Author extraordinaire Stephen King has given the world dozens of complex novels full of unforgettable characters. Noble heroes and everday heroines play out their fascinating stories while staying at enormous wealthy resorts or living seemingly normal lives right in the heart of downtown suburbia. Clashing with King’s good guys are a smorgasbord of the weirdest, nastiest and even somewhat magnetic bad guys. For every good guy or gal we root for, there has to be an equally wicked man or women to keep things moving and interesting. Here are my picks for most memorable, intriguing and just downright slimy villains borne of the frightfully fertile mind of shock master Stephen King.
Annie Wilkes – Misery
Every great author has to have fans. In King’s novel Misery, Annie Wilkes is the super, duper uber fan of all time. Pity she’s as crazy as a corn dog.
King’s Annie Wilkes is every writer’s nightmare. She’s someone so feverishly loyal, so pathetically prideful that when her beloved fictional character Misery is killed off, she takes it so personally it’s either a rewrite and reimagination or Mister Man Paul Sheldon will soon find himself six feet under. Kathy Bates won an Oscar for her searingly complex portrayal of the deranged literary lunatic opposite a underated James Caan playing Paul Sheldon. Bates took King’s creation and conjured up one of the most eerily fascinatng characters ever seen on film.
Andre Linoge – Storm Of The Century
“Give me what I want, and I’ll go away.” This is the haunting demand of Andre Linoge as he terrorizes the simple townsfolk of Little Tall Island.
King wrote this disturbing tale expressly for television as a mini-series, so there was no novel source to draw from or change. Despite this story being a script, King’s three dimensional characters and complex story telling structure is more than evident and when the final action plays out, it stands as one of King’s greatest achievements. Actor Colm Feore plays Linoge with an unsettling intensity, but also with such quiet intellectual fiercness we find ourselves truly fascinated about the mysterious man’s origins – if he even is a man at all. This plot question mark on the character and the tale in general may be Storm Of The Century’s most compelling element, because while much is answered at the conclusion, enough remains unsolved for King to perhaps tackle one or even several more stories dealing with the shocking aftermath.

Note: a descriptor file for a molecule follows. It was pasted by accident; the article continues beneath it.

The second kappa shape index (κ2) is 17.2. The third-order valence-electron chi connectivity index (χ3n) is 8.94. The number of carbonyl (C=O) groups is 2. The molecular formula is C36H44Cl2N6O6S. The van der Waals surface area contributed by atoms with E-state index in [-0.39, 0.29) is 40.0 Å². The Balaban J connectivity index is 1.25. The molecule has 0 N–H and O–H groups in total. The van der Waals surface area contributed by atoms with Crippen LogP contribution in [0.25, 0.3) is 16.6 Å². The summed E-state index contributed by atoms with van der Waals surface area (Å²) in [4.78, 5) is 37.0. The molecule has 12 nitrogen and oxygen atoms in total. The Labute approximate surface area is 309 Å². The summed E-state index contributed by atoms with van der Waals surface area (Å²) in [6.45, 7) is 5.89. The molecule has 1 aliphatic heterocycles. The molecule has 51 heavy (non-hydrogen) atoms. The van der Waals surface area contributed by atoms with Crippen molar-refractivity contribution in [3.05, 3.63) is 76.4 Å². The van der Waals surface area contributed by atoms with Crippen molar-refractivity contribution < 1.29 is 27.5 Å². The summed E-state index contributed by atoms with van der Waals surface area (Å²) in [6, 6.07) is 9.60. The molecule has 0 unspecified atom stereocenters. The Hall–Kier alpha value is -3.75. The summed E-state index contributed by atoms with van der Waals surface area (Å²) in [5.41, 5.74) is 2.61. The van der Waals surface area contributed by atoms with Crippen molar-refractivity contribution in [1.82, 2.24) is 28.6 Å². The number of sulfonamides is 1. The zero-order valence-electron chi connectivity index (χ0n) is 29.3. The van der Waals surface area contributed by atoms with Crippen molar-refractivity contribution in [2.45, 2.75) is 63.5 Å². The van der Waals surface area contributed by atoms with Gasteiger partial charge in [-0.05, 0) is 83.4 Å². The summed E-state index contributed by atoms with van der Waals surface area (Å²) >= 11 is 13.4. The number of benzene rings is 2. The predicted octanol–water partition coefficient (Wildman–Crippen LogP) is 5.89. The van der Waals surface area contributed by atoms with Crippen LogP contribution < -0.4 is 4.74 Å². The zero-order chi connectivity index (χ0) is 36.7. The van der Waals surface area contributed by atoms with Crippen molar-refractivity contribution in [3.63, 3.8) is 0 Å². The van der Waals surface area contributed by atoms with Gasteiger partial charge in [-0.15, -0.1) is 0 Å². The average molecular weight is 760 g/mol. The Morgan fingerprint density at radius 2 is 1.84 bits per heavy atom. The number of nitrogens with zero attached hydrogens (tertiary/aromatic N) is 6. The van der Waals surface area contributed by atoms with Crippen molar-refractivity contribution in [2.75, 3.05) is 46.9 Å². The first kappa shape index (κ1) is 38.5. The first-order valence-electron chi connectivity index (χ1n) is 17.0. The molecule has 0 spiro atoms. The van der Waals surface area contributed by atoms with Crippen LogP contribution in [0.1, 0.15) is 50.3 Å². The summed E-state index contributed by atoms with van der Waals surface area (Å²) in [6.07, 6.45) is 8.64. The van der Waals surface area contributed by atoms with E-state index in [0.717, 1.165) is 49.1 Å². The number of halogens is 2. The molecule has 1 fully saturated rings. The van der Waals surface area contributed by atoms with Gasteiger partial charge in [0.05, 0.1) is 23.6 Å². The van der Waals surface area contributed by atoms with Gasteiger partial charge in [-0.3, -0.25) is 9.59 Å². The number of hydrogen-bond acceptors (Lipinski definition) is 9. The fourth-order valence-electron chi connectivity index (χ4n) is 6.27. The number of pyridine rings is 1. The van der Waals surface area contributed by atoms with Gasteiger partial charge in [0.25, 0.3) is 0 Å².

Margaret White – Carrie
Margaret White’s teenage daughter Carrie posesses a mental power so formidable, it could bring her fame, fortune or even great global political power. Instead of celebrating her daughter’s abilities or just delighting in them, she manipulates the young girl with religion, and abuses her both verbally and physically.
An abusive parent of any type is arguably a formidalbe villain in any genre, here Mrs. White’s refusal to commune with anyone except her strict religious beliefs brings both pity to the character, but also fosters a strong anger towards her. Brian DePalma’s 1976 film version is probably the most popular or critically acclaimed movie adaptation and Piper Laurie as Margaret White opposite Sissy Spacek as Carrie remains an unforgettable cinematic duo. Laurie’s near total transformation into a frizzy haired raving prophet stuffed full of biblical verse, but little human compassion transfixes all who see her and when she hurts her daughter Carrie we feel every stinging word and physical attack as if she was preying upon us.
The Overlook Hotel – The Shining
Though the human villain in The Shining is named Jack Torrance, King’s fictional spooky hotel The Overlook is the real villain of the story. Numbering among the human bad guys are paranormal ones, who have no pressing need to ever check out of the maginficently creepy hotel.
Fashioned after the massive real life Stanley Hotel in Colorado, the hotel is a kind of crossroads of supernatural evil – a resort for the otherworldy and wicked. Like the chilling vibe in King’s previous novel Salem’s Lot where the nightmarish Marston house was also a sort of energizer battery for evil energy, the Overlook seems to be able to influence certain suspectible types like Jack Torrance into committing unspeakable acts of horror. Though King adapted his own novel for the great ABC mini-series, it’s director Stanley Kubrick’s vision of the tale most know and love. Kubrick used massive soundstages to film in and his use of lighting, color and sound turn the Overlook Hotel into a truly memorable villainous character.
Randall Flagg – The Stand
Randall Flagg is the Walkin Dude – a man of many names and personas. One thing is clear about this guy -he’s bad news.
King is on the record saying The Stand is his favorite novel – the one that came out closest to his vision. With as charasmatic, yet still powerfully frightening villain as Flagg to drive the action, King outdid himself with the creation. Flagg’s supernatural powers range from teleportation to shape shifting and more, however his power to seduce weak minded people into his awesome army of evil is perhaps what’s most intriguing about him. Often, Flagg gives those who defy him a choice – at least a semblance of one. It is this Faustian bargain that sees him compared to Satan or some demonic force which has plagued mankind since time began. In 1994, a TV mini-series was released based on King’s novel with Jamie Sheridan assuming the role of Randall Flagg. Sheridan played Flagg like a dark hippie version of Jim Jones or David Koresh – a likeable, attractive cult leader who motivates throngs of admirers to his side – while lavishly punishing those who dared to cross him.